• 2021 Toyota Mirai

Sleek Hydrogen-Powered 2021 Toyota Mirai Debuts in Tokyo

A range of 650 km is expected on a tank of hydrogen.

Dan Heyman By: Dan Heyman October 24, 2019

TOKYO, JAPAN – As cool and advanced as the Toyota Mirai is on the technological front, all hydrogen-powered and 21st century, it never really was a looker. Well, that’s not exactly true—it had a distinctive look to it, but it was one that screamed “I’m weirdly-powered! Be afraid!.” But, Toyota produced it nonetheless and actually brought it for sale in Canada after its US-only release.

That was then, though; this is now, and the Mirai has graduated to an entirely new level on the stylistic front, one that’s a far sight more luxurious and…conforming? A bit of a strong word, perhaps, but there’s no denying that the 2021 Mirai’s swoopy almost hatch-like roofline is reminiscent of things we’ve been seeing from Audi, Kia, and Genesis for a couple of years now.

Which, it should be said, is not necessarily a bad thing as those are some properly handsome vehicles that most are proud to have in their driveway, and I see no reason why the same can’t be said for the Mirai. Take the grille, for instance. It does have a bit of a baleen whale air about it, but it’s a little less pronounced than the example on the previous-gen car and a little more well-integrated. Plus, since the Mirai doesn’t require massive cooling up front, it’s the only grille you really have to deal with so you’re not dealing with a crazy two-tiered affair the likes of which is found on the Mirai’s various Lexus cousins.

2021 Toyota Mirai

2021 Toyota Mirai

The 20” wheels, meanwhile, contrast well with the first-time-on-a-Toyota blue paint to ground the Mirai a little, providing it with a slightly better stance. The space between the axles is also pronounced, which pushes the image even further.

Inside, the big news is that the new Mirai has seating for three in the back as opposed to two, like on the old car. All in, the Mirai has grown by 15 per cent to provide even more interior room. That’s no easy feat with a hydrogen-powered vehicle, because you need to store the hydrogen somewhere. That takes up space, and where does the space usually get taken from? Well, interior accommodations and storage, of course.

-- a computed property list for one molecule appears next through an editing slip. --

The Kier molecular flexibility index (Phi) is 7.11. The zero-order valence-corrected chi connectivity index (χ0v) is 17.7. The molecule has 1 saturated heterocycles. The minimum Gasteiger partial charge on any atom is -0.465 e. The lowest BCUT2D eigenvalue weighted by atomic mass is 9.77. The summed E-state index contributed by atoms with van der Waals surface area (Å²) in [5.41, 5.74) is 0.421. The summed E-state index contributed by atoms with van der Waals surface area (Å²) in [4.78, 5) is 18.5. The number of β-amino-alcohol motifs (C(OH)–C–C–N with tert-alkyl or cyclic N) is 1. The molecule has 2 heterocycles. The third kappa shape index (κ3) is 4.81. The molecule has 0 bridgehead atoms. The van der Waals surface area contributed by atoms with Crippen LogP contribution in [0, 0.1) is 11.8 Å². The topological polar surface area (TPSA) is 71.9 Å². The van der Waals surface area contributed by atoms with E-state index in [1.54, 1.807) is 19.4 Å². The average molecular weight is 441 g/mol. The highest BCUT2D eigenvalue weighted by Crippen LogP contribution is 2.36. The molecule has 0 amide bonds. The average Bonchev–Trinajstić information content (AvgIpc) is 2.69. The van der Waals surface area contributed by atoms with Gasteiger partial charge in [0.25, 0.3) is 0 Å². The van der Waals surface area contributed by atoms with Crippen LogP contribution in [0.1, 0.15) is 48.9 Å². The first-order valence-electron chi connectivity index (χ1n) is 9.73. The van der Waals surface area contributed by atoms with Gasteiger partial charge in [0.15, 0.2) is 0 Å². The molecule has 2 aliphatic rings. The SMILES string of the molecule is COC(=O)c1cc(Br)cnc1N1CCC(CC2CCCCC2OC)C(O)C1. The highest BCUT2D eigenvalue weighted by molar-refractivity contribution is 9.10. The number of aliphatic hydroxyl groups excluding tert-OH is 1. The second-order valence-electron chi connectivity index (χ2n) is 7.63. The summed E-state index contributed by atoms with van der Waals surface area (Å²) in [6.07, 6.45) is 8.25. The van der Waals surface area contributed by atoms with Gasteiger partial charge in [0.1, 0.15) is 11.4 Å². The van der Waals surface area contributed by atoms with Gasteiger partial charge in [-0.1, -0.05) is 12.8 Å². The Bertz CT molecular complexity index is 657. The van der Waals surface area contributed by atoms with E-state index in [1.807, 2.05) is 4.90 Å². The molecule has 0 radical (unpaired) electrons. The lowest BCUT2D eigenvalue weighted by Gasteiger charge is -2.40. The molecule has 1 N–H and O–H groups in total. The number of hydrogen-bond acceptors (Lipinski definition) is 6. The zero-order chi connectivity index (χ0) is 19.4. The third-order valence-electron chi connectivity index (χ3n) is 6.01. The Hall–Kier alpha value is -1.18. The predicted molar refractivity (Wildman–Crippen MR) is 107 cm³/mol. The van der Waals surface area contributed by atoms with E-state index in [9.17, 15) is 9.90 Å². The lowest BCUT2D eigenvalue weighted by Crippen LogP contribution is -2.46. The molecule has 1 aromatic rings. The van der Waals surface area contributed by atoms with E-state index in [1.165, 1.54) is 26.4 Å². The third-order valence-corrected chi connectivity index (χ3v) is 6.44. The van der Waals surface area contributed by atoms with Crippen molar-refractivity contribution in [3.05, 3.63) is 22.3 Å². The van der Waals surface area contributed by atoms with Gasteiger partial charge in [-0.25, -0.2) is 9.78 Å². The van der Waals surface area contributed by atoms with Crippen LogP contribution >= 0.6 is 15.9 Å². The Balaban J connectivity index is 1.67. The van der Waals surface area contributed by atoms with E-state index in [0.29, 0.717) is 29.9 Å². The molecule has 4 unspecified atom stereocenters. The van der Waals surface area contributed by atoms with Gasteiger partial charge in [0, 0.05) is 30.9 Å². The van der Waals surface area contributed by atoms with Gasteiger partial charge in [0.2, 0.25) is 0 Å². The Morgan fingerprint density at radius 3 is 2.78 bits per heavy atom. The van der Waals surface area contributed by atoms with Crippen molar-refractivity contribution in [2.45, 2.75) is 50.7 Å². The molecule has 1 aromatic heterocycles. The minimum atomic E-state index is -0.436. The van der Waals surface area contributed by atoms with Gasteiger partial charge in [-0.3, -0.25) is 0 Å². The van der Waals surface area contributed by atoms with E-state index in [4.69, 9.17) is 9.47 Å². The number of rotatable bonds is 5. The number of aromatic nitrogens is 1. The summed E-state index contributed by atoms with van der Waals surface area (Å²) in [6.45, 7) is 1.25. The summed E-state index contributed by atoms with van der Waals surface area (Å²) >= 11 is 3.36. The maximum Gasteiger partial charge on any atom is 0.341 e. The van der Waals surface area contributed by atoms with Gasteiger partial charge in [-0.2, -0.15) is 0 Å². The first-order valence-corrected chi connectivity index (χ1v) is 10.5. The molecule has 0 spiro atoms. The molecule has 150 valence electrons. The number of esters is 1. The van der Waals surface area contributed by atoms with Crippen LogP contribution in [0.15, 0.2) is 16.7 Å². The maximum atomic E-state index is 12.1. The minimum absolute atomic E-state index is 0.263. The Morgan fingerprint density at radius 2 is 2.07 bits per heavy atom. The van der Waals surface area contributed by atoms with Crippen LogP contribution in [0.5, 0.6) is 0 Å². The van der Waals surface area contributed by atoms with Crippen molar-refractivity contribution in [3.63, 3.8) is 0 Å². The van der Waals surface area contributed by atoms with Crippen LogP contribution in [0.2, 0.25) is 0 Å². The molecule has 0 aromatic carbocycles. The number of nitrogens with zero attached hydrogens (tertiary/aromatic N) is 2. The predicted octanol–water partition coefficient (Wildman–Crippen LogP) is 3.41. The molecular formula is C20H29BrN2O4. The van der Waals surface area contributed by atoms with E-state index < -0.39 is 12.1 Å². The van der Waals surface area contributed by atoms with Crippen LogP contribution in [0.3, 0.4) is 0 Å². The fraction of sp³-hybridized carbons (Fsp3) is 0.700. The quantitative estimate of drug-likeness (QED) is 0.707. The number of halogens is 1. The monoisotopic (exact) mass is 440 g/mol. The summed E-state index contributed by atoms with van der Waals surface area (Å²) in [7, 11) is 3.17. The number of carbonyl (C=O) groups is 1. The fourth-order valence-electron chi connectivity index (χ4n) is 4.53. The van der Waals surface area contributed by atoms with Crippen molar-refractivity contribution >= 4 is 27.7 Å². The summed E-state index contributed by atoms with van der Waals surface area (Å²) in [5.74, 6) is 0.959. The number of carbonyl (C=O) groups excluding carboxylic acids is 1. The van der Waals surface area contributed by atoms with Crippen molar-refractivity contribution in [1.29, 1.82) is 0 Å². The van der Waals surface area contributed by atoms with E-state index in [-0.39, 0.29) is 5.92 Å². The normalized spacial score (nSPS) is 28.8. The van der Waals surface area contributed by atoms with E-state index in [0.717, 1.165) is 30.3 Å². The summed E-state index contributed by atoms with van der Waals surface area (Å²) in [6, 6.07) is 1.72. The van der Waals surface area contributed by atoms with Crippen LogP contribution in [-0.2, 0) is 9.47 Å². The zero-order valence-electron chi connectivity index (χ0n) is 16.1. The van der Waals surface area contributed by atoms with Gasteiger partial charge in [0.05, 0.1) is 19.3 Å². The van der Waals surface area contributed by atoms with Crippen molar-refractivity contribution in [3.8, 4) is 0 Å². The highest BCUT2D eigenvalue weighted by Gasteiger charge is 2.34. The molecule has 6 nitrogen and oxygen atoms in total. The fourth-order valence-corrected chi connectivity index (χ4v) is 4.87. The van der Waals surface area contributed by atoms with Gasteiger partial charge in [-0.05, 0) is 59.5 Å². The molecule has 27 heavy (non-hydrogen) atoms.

With regards to interior tech: the arrival of the new Mirai marks the debut of an electronic rearview mirror in a Toyota. Since it displays footage taken by a camera mounted to the exterior of the car, your view is never obstructed, no matter how tall your rear seat occupants, or how small the rear window. Which, on the Mirai is a little smaller because of its rake.

Other techy interior niceties include a standard 12.3” infotainment display and 8” gauge cluster, which no doubt will be modifiable to display your speed, or your navi instructions, or power flow.

Speaking of power: Toyota hasn’t yet announced the kind of power the Mirai will make, but it did hint at the overall range, which is about 650 km on a full tank of hydrogen. That represents a 30 per cent increase over what the older car was capable of.

So, it looks better, is bigger, and gets a longer range – it appears that over at Toyota, they’re taking their hydrogen-powered offering very seriously.

Look for more concrete info on power and pricing as the Mirai nears its arrival date, likely toward the end of 2020.